Keto Diet Made Easy: 3 Variations to Follow

By January 8, 2019 Featured, News
three modified versions of the keto diet made easy

When it comes to the New Year, people often make resolutions regarding their health. Particularly, people say they want to go on a diet and lose weight. One of the most popular regimens these days is the keto diet. the high-fat, low-carb plan lets you enjoy plenty of avocado, butter, bacon, and cream. However, it also requires cutting a lot of sugar, processed food, and grains. Following the meal plan is what often makes people abandon their resolutions, but there are simple alternatives. Check out three simple variations of a keto diet made easy after the jump!

The Keto Diet Made Easy

Many celebrities swear by the keto diet. However, not everyone is an A-lister who has a personal chef to make delicious meals to help stick to the regimen. Fortunately for everyone else, a few variations have come out to make following the diet easier!

How does the keto diet work?

The traditional or standard ketogenic diet puts your body in ketosis. This is the metabolic state where your body burns fat instead of carbs. With fat as your body’s primary fuel source, the keto diet helps promote fat loss.

On a modified version of the diet, your body goes in and out of the ketosis state, but still be able to shed weight and body fat.

Types of Keto Diet

The standard version of the diet may be difficult for a lot of people. To make things easier, there are 3 modified regimens that you can try to help you start your journey to a healthier lifestyle.

Standard ketogenic diet (SKD)

For the traditional version, you plan all meals and snacks around fat like avocados, butter, fatty fish and meats, and olive oil. You need to consume around 150 grams of fat per day in order to get into the ketosis state. For reference, that’s about 3/4 cup of olive oil, which is likely 3 times as much as what you’re eating now.

In addition to that, you need to cut carbs from your everyday meals and bring it down to about 50 grams. This means you need to stick to leafy greens, non-starchy vegetables, and low-carb fruits. As for protein, SKD allows about 90 grams of meat, fish, or poultry per day.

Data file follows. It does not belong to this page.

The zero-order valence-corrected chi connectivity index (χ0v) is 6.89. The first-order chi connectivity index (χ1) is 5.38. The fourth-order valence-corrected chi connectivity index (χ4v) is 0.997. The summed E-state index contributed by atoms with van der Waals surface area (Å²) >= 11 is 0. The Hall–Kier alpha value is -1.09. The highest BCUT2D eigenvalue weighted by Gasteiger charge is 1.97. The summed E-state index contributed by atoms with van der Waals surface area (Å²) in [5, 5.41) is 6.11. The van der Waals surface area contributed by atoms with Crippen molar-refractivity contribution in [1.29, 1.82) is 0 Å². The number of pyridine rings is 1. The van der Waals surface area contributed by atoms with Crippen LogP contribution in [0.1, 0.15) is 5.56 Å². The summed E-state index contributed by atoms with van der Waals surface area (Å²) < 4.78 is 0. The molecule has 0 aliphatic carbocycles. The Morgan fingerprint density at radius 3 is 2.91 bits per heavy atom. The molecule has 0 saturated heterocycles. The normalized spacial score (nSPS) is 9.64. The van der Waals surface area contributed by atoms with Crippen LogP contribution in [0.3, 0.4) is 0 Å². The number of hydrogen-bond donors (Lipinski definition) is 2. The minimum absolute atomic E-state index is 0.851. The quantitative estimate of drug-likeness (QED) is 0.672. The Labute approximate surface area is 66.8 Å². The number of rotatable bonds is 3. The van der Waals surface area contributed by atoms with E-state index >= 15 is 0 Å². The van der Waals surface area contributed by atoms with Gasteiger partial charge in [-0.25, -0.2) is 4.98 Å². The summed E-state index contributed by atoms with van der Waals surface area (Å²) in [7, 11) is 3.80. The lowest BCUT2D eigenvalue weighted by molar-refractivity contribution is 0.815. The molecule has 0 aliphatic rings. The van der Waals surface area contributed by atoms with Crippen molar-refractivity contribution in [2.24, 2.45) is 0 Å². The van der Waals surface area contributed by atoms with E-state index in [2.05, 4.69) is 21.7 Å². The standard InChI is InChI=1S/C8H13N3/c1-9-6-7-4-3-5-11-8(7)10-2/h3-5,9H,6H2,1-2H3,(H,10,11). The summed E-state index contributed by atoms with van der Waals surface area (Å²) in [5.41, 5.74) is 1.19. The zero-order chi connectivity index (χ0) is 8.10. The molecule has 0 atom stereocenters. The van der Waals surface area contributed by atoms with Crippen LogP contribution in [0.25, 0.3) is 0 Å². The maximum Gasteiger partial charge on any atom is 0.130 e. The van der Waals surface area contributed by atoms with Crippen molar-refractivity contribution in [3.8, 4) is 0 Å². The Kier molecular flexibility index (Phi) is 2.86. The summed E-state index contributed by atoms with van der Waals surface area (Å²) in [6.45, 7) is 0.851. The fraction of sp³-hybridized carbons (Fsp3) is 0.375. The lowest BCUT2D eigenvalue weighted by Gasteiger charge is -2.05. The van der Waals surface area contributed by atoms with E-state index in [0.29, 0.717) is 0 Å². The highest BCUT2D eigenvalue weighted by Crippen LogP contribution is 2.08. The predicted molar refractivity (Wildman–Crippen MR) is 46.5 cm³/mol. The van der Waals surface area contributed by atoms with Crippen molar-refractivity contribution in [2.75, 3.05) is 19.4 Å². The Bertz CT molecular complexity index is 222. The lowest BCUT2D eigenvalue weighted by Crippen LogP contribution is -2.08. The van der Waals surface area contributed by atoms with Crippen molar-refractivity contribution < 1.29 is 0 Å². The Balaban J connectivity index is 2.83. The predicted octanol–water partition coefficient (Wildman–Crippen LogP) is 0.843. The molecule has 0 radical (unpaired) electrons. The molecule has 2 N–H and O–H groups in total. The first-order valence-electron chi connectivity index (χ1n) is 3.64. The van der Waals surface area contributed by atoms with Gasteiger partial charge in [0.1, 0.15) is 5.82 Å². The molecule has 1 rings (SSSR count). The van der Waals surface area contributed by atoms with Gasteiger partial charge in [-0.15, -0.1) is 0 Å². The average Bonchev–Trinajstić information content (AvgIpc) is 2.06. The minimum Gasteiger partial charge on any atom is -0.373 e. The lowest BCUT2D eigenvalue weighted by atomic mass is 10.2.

Targeted ketogenic diet (TKD)

This version of the keto diet is popular among athletes and active individuals who need more carbs. This allows for an additional 20 to 30 grams of carbs immediately before and after exercising. The additional carbs give room for higher-intensity workouts and enhanced recovery. While it seems like this will defeat the purpose of the diet, the extra carbs aren’t stored as body fat since they’re readily burned off.

Cyclical ketogenic diet (CKD)

Keto cycling is a way to go in and out of ketosis while enjoying a more balanced diet when you’re out of it. That’s basically a healthier version of cheat days. One approach to CKD includes 5 days of SKD and 2 days of non-keto meals.

For best results, eat wholesome carb-rich food on your off days, including fruits, starchy veggies, dairy, and whole grains.

High-protein ketogenic diet (HPKD)

For this version of the diet, you need to eat around 120 grams of protein and about 130 grams of fat per day. Carbs still need to be down to less than 10% of daily calories, which can still be difficult for some. However, people find HPKD easier to follow than SKD because it still allows you to eat more protein and less fat.

There is a catch, though. HPKD may or may not result in ketosis since, just like carbs, protein can turn into glucose for fuel.

Which of these versions of the keto diet are you willing to try?

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